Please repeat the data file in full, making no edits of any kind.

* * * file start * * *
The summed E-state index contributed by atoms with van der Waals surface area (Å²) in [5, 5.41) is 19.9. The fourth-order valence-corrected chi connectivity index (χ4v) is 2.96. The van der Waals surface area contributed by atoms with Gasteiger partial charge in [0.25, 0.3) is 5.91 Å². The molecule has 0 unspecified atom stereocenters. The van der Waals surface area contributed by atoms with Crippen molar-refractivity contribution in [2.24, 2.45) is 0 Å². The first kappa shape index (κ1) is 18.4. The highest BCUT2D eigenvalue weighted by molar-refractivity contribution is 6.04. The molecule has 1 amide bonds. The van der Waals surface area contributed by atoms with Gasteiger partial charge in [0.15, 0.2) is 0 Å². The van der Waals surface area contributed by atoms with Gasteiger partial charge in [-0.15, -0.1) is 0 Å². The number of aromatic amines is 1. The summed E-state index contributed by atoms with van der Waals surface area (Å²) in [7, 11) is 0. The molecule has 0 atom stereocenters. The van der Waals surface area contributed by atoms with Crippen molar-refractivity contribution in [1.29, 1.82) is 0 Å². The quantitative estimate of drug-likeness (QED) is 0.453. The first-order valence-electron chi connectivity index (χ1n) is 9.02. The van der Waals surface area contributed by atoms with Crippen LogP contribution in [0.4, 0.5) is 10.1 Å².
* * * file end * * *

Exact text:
The summed E-state index contributed by atoms with van der Waals surface area (Å²) in [5, 5.41) is 19.9. The fourth-order valence-corrected chi connectivity index (χ4v) is 2.96. The van der Waals surface area contributed by atoms with Gasteiger partial charge in [0.25, 0.3) is 5.91 Å². The molecule has 0 unspecified atom stereocenters. The van der Waals surface area contributed by atoms with Crippen molar-refractivity contribution in [2.24, 2.45) is 0 Å². The first kappa shape index (κ1) is 18.4. The highest BCUT2D eigenvalue weighted by molar-refractivity contribution is 6.04. The molecule has 1 amide bonds. The van der Waals surface area contributed by atoms with Gasteiger partial charge in [0.15, 0.2) is 0 Å². The van der Waals surface area contributed by atoms with Gasteiger partial charge in [-0.15, -0.1) is 0 Å². The number of aromatic amines is 1. The summed E-state index contributed by atoms with van der Waals surface area (Å²) in [7, 11) is 0. The molecule has 0 atom stereocenters. The van der Waals surface area contributed by atoms with Crippen molar-refractivity contribution in [1.29, 1.82) is 0 Å². The quantitative estimate of drug-likeness (QED) is 0.453. The first-order valence-electron chi connectivity index (χ1n) is 9.02. The van der Waals surface area contributed by atoms with Crippen LogP contribution in [0.4, 0.5) is 10.1 Å².